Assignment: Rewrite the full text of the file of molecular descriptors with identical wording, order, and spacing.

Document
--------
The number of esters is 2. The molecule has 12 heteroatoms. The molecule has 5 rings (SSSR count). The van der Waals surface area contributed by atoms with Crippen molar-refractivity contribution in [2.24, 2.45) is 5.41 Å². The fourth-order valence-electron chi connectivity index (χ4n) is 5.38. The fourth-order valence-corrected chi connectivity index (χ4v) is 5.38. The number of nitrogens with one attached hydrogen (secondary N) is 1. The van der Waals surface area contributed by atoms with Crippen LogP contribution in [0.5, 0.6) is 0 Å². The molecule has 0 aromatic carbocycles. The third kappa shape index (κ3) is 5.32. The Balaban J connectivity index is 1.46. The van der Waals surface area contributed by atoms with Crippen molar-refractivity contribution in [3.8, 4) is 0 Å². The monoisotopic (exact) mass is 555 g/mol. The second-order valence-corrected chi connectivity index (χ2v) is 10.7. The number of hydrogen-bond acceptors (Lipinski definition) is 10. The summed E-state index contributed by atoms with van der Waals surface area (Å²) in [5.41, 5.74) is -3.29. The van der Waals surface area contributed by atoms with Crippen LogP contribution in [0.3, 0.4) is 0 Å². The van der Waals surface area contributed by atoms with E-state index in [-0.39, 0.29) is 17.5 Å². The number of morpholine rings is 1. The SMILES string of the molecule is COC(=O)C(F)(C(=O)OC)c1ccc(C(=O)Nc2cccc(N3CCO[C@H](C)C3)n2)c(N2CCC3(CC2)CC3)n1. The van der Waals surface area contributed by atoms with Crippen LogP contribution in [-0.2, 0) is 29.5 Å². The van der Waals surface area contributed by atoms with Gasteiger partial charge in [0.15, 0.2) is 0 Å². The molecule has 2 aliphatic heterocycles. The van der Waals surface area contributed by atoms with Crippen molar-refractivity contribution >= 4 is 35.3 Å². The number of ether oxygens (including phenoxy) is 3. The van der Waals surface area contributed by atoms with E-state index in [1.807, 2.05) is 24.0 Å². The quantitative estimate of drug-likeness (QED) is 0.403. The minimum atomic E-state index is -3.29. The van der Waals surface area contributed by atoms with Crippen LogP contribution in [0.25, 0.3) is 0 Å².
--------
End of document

The number of esters is 2. The molecule has 12 heteroatoms. The molecule has 5 rings (SSSR count). The van der Waals surface area contributed by atoms with Crippen molar-refractivity contribution in [2.24, 2.45) is 5.41 Å². The fourth-order valence-electron chi connectivity index (χ4n) is 5.38. The fourth-order valence-corrected chi connectivity index (χ4v) is 5.38. The number of nitrogens with one attached hydrogen (secondary N) is 1. The van der Waals surface area contributed by atoms with Crippen LogP contribution in [0.5, 0.6) is 0 Å². The molecule has 0 aromatic carbocycles. The third kappa shape index (κ3) is 5.32. The Balaban J connectivity index is 1.46. The van der Waals surface area contributed by atoms with Crippen molar-refractivity contribution in [3.8, 4) is 0 Å². The monoisotopic (exact) mass is 555 g/mol. The second-order valence-corrected chi connectivity index (χ2v) is 10.7. The number of hydrogen-bond acceptors (Lipinski definition) is 10. The summed E-state index contributed by atoms with van der Waals surface area (Å²) in [5.41, 5.74) is -3.29. The van der Waals surface area contributed by atoms with Crippen LogP contribution in [0.3, 0.4) is 0 Å². The van der Waals surface area contributed by atoms with E-state index in [-0.39, 0.29) is 17.5 Å². The number of morpholine rings is 1. The SMILES string of the molecule is COC(=O)C(F)(C(=O)OC)c1ccc(C(=O)Nc2cccc(N3CCO[C@H](C)C3)n2)c(N2CCC3(CC2)CC3)n1. The van der Waals surface area contributed by atoms with Crippen LogP contribution in [-0.2, 0) is 29.5 Å². The van der Waals surface area contributed by atoms with Gasteiger partial charge in [0.15, 0.2) is 0 Å². The molecule has 2 aliphatic heterocycles. The van der Waals surface area contributed by atoms with Crippen molar-refractivity contribution >= 4 is 35.3 Å². The number of ether oxygens (including phenoxy) is 3. The van der Waals surface area contributed by atoms with E-state index in [1.807, 2.05) is 24.0 Å². The quantitative estimate of drug-likeness (QED) is 0.403. The minimum atomic E-state index is -3.29. The van der Waals surface area contributed by atoms with Crippen LogP contribution in [0.25, 0.3) is 0 Å².